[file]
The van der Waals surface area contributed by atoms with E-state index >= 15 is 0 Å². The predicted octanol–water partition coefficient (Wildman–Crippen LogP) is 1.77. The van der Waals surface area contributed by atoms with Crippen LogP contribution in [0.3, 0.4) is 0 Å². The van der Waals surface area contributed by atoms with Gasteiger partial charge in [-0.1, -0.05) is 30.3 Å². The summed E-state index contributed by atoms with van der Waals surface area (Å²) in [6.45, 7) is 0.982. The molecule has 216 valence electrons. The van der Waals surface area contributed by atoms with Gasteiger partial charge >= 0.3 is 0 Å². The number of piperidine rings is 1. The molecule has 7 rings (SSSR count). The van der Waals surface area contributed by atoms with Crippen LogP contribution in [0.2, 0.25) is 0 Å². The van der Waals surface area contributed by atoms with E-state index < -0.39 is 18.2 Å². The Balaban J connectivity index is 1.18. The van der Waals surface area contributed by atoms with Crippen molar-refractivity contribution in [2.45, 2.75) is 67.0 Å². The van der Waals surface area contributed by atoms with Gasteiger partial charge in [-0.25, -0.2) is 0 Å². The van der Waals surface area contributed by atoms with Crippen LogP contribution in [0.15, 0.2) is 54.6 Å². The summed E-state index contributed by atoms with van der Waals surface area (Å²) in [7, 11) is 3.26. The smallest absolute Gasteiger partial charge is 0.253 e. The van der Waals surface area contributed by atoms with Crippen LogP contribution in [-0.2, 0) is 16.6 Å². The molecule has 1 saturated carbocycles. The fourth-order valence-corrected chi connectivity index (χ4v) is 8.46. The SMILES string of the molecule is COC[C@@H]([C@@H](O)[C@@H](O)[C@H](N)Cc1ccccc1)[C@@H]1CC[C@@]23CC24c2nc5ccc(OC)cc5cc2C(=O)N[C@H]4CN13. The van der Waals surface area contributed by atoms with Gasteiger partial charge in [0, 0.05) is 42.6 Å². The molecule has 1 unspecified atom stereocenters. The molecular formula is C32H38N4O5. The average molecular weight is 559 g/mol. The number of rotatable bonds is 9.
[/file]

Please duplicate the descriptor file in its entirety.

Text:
The van der Waals surface area contributed by atoms with E-state index >= 15 is 0 Å². The predicted octanol–water partition coefficient (Wildman–Crippen LogP) is 1.77. The van der Waals surface area contributed by atoms with Crippen LogP contribution in [0.3, 0.4) is 0 Å². The van der Waals surface area contributed by atoms with Gasteiger partial charge in [-0.1, -0.05) is 30.3 Å². The summed E-state index contributed by atoms with van der Waals surface area (Å²) in [6.45, 7) is 0.982. The molecule has 216 valence electrons. The van der Waals surface area contributed by atoms with Gasteiger partial charge >= 0.3 is 0 Å². The number of piperidine rings is 1. The molecule has 7 rings (SSSR count). The van der Waals surface area contributed by atoms with Crippen LogP contribution in [0.2, 0.25) is 0 Å². The van der Waals surface area contributed by atoms with E-state index < -0.39 is 18.2 Å². The Balaban J connectivity index is 1.18. The van der Waals surface area contributed by atoms with Crippen molar-refractivity contribution in [2.45, 2.75) is 67.0 Å². The van der Waals surface area contributed by atoms with Gasteiger partial charge in [-0.25, -0.2) is 0 Å². The van der Waals surface area contributed by atoms with Crippen LogP contribution in [0.15, 0.2) is 54.6 Å². The summed E-state index contributed by atoms with van der Waals surface area (Å²) in [7, 11) is 3.26. The smallest absolute Gasteiger partial charge is 0.253 e. The van der Waals surface area contributed by atoms with Crippen LogP contribution in [-0.2, 0) is 16.6 Å². The molecule has 1 saturated carbocycles. The fourth-order valence-corrected chi connectivity index (χ4v) is 8.46. The SMILES string of the molecule is COC[C@@H]([C@@H](O)[C@@H](O)[C@H](N)Cc1ccccc1)[C@@H]1CC[C@@]23CC24c2nc5ccc(OC)cc5cc2C(=O)N[C@H]4CN13. The van der Waals surface area contributed by atoms with Gasteiger partial charge in [0, 0.05) is 42.6 Å². The molecule has 1 unspecified atom stereocenters. The molecular formula is C32H38N4O5. The average molecular weight is 559 g/mol. The number of rotatable bonds is 9.